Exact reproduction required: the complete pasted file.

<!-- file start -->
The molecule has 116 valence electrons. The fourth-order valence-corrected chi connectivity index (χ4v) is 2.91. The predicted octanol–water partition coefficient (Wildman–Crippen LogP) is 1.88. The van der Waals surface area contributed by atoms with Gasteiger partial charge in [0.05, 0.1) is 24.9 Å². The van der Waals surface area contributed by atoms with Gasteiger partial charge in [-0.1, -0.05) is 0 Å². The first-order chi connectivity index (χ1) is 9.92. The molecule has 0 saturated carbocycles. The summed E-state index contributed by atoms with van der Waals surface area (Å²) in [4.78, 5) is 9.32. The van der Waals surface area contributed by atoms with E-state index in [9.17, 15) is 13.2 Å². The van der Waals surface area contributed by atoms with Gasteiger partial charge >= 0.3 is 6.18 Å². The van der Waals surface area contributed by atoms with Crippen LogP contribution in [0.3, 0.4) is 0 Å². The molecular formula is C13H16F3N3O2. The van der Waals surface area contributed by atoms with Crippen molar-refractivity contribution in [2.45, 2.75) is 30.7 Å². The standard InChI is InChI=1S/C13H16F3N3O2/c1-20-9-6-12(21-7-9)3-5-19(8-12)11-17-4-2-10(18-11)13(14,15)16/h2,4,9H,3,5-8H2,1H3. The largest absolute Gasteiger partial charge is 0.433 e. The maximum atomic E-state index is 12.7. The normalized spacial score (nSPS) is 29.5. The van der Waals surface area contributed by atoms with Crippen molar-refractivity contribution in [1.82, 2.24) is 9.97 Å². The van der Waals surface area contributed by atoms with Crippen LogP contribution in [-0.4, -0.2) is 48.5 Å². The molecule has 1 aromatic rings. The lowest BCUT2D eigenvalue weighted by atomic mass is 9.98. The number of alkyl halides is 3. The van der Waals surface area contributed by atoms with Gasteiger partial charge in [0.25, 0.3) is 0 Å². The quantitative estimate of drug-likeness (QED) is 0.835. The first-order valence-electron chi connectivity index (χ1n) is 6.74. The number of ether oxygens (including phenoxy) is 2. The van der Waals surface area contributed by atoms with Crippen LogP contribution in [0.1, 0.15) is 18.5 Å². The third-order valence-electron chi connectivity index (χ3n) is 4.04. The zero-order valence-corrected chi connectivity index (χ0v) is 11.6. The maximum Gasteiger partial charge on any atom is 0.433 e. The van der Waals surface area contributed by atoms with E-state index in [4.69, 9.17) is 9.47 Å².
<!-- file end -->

The molecule has 116 valence electrons. The fourth-order valence-corrected chi connectivity index (χ4v) is 2.91. The predicted octanol–water partition coefficient (Wildman–Crippen LogP) is 1.88. The van der Waals surface area contributed by atoms with Gasteiger partial charge in [0.05, 0.1) is 24.9 Å². The van der Waals surface area contributed by atoms with Gasteiger partial charge in [-0.1, -0.05) is 0 Å². The first-order chi connectivity index (χ1) is 9.92. The molecule has 0 saturated carbocycles. The summed E-state index contributed by atoms with van der Waals surface area (Å²) in [4.78, 5) is 9.32. The van der Waals surface area contributed by atoms with E-state index in [9.17, 15) is 13.2 Å². The van der Waals surface area contributed by atoms with Gasteiger partial charge >= 0.3 is 6.18 Å². The van der Waals surface area contributed by atoms with Crippen LogP contribution in [0.3, 0.4) is 0 Å². The molecular formula is C13H16F3N3O2. The van der Waals surface area contributed by atoms with Crippen molar-refractivity contribution in [2.45, 2.75) is 30.7 Å². The standard InChI is InChI=1S/C13H16F3N3O2/c1-20-9-6-12(21-7-9)3-5-19(8-12)11-17-4-2-10(18-11)13(14,15)16/h2,4,9H,3,5-8H2,1H3. The largest absolute Gasteiger partial charge is 0.433 e. The maximum atomic E-state index is 12.7. The normalized spacial score (nSPS) is 29.5. The van der Waals surface area contributed by atoms with Crippen molar-refractivity contribution in [1.82, 2.24) is 9.97 Å². The van der Waals surface area contributed by atoms with Crippen LogP contribution in [-0.4, -0.2) is 48.5 Å². The molecule has 1 aromatic rings. The lowest BCUT2D eigenvalue weighted by atomic mass is 9.98. The number of alkyl halides is 3. The van der Waals surface area contributed by atoms with Gasteiger partial charge in [0.25, 0.3) is 0 Å². The quantitative estimate of drug-likeness (QED) is 0.835. The first-order valence-electron chi connectivity index (χ1n) is 6.74. The number of ether oxygens (including phenoxy) is 2. The van der Waals surface area contributed by atoms with Crippen LogP contribution in [0.1, 0.15) is 18.5 Å². The third-order valence-electron chi connectivity index (χ3n) is 4.04. The zero-order valence-corrected chi connectivity index (χ0v) is 11.6. The maximum Gasteiger partial charge on any atom is 0.433 e. The van der Waals surface area contributed by atoms with E-state index in [4.69, 9.17) is 9.47 Å².